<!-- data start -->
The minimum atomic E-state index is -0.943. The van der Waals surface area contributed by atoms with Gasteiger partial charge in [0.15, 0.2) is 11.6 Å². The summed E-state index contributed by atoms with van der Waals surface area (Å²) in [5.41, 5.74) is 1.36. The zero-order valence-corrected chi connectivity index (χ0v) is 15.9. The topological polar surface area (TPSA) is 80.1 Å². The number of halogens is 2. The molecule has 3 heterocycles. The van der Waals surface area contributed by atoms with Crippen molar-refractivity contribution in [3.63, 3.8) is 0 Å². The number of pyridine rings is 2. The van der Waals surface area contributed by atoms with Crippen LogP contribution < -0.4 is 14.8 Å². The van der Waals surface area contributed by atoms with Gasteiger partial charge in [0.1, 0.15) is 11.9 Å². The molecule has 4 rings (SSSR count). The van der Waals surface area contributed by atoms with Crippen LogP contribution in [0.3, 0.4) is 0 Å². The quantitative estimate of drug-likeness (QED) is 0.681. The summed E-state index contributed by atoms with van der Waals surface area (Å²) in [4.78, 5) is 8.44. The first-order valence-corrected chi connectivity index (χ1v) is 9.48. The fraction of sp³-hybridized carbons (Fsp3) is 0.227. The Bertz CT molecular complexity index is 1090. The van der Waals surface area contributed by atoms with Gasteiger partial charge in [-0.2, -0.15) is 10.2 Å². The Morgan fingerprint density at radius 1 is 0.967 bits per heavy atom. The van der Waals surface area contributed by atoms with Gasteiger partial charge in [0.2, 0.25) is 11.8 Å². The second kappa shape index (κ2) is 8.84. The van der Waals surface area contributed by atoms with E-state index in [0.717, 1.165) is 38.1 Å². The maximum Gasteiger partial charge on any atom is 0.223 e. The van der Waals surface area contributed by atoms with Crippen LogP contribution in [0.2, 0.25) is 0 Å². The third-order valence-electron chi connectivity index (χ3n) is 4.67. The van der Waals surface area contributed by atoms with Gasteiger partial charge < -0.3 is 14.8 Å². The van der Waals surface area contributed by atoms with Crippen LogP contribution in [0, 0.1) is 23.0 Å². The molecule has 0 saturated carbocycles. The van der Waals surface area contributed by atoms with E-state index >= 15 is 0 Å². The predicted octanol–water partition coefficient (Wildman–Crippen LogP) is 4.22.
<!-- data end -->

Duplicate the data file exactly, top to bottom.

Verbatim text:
The minimum atomic E-state index is -0.943. The van der Waals surface area contributed by atoms with Gasteiger partial charge in [0.15, 0.2) is 11.6 Å². The summed E-state index contributed by atoms with van der Waals surface area (Å²) in [5.41, 5.74) is 1.36. The zero-order valence-corrected chi connectivity index (χ0v) is 15.9. The topological polar surface area (TPSA) is 80.1 Å². The number of halogens is 2. The molecule has 3 heterocycles. The van der Waals surface area contributed by atoms with Crippen molar-refractivity contribution in [3.63, 3.8) is 0 Å². The number of pyridine rings is 2. The van der Waals surface area contributed by atoms with Crippen LogP contribution < -0.4 is 14.8 Å². The van der Waals surface area contributed by atoms with Gasteiger partial charge in [0.1, 0.15) is 11.9 Å². The molecule has 4 rings (SSSR count). The van der Waals surface area contributed by atoms with Crippen LogP contribution in [0.3, 0.4) is 0 Å². The quantitative estimate of drug-likeness (QED) is 0.681. The summed E-state index contributed by atoms with van der Waals surface area (Å²) in [4.78, 5) is 8.44. The first-order valence-corrected chi connectivity index (χ1v) is 9.48. The fraction of sp³-hybridized carbons (Fsp3) is 0.227. The Bertz CT molecular complexity index is 1090. The van der Waals surface area contributed by atoms with Gasteiger partial charge in [-0.2, -0.15) is 10.2 Å². The Morgan fingerprint density at radius 1 is 0.967 bits per heavy atom. The van der Waals surface area contributed by atoms with Gasteiger partial charge in [0.2, 0.25) is 11.8 Å². The second kappa shape index (κ2) is 8.84. The van der Waals surface area contributed by atoms with E-state index in [0.717, 1.165) is 38.1 Å². The maximum Gasteiger partial charge on any atom is 0.223 e. The van der Waals surface area contributed by atoms with Crippen LogP contribution in [0.2, 0.25) is 0 Å². The third-order valence-electron chi connectivity index (χ3n) is 4.67. The van der Waals surface area contributed by atoms with Gasteiger partial charge < -0.3 is 14.8 Å². The van der Waals surface area contributed by atoms with Crippen LogP contribution in [0, 0.1) is 23.0 Å². The molecule has 0 saturated carbocycles. The van der Waals surface area contributed by atoms with E-state index >= 15 is 0 Å². The predicted octanol–water partition coefficient (Wildman–Crippen LogP) is 4.22.